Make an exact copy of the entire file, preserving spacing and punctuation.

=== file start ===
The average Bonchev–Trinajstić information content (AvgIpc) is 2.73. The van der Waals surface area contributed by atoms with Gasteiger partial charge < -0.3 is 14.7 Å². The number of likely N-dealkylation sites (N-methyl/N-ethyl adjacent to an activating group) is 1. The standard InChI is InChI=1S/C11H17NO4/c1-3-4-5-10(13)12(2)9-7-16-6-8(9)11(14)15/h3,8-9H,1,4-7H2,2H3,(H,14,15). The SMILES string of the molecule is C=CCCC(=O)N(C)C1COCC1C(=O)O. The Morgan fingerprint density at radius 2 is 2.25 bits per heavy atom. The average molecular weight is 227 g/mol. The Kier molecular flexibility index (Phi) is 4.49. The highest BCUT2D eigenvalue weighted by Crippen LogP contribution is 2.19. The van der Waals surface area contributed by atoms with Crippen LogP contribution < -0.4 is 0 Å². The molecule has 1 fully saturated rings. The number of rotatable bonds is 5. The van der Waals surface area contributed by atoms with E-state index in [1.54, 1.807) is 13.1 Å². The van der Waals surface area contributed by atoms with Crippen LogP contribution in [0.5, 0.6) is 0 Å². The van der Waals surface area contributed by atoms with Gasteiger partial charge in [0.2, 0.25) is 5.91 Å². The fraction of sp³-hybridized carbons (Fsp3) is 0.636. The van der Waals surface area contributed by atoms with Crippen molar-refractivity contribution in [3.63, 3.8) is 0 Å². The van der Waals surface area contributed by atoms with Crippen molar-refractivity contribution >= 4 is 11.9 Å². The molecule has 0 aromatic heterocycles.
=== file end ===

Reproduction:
The average Bonchev–Trinajstić information content (AvgIpc) is 2.73. The van der Waals surface area contributed by atoms with Gasteiger partial charge < -0.3 is 14.7 Å². The number of likely N-dealkylation sites (N-methyl/N-ethyl adjacent to an activating group) is 1. The standard InChI is InChI=1S/C11H17NO4/c1-3-4-5-10(13)12(2)9-7-16-6-8(9)11(14)15/h3,8-9H,1,4-7H2,2H3,(H,14,15). The SMILES string of the molecule is C=CCCC(=O)N(C)C1COCC1C(=O)O. The Morgan fingerprint density at radius 2 is 2.25 bits per heavy atom. The average molecular weight is 227 g/mol. The Kier molecular flexibility index (Phi) is 4.49. The highest BCUT2D eigenvalue weighted by Crippen LogP contribution is 2.19. The van der Waals surface area contributed by atoms with Crippen LogP contribution < -0.4 is 0 Å². The molecule has 1 fully saturated rings. The number of rotatable bonds is 5. The van der Waals surface area contributed by atoms with E-state index in [1.54, 1.807) is 13.1 Å². The van der Waals surface area contributed by atoms with Crippen LogP contribution in [0.5, 0.6) is 0 Å². The van der Waals surface area contributed by atoms with Gasteiger partial charge in [0.2, 0.25) is 5.91 Å². The fraction of sp³-hybridized carbons (Fsp3) is 0.636. The van der Waals surface area contributed by atoms with Crippen molar-refractivity contribution in [3.63, 3.8) is 0 Å². The van der Waals surface area contributed by atoms with Crippen molar-refractivity contribution >= 4 is 11.9 Å². The molecule has 0 aromatic heterocycles.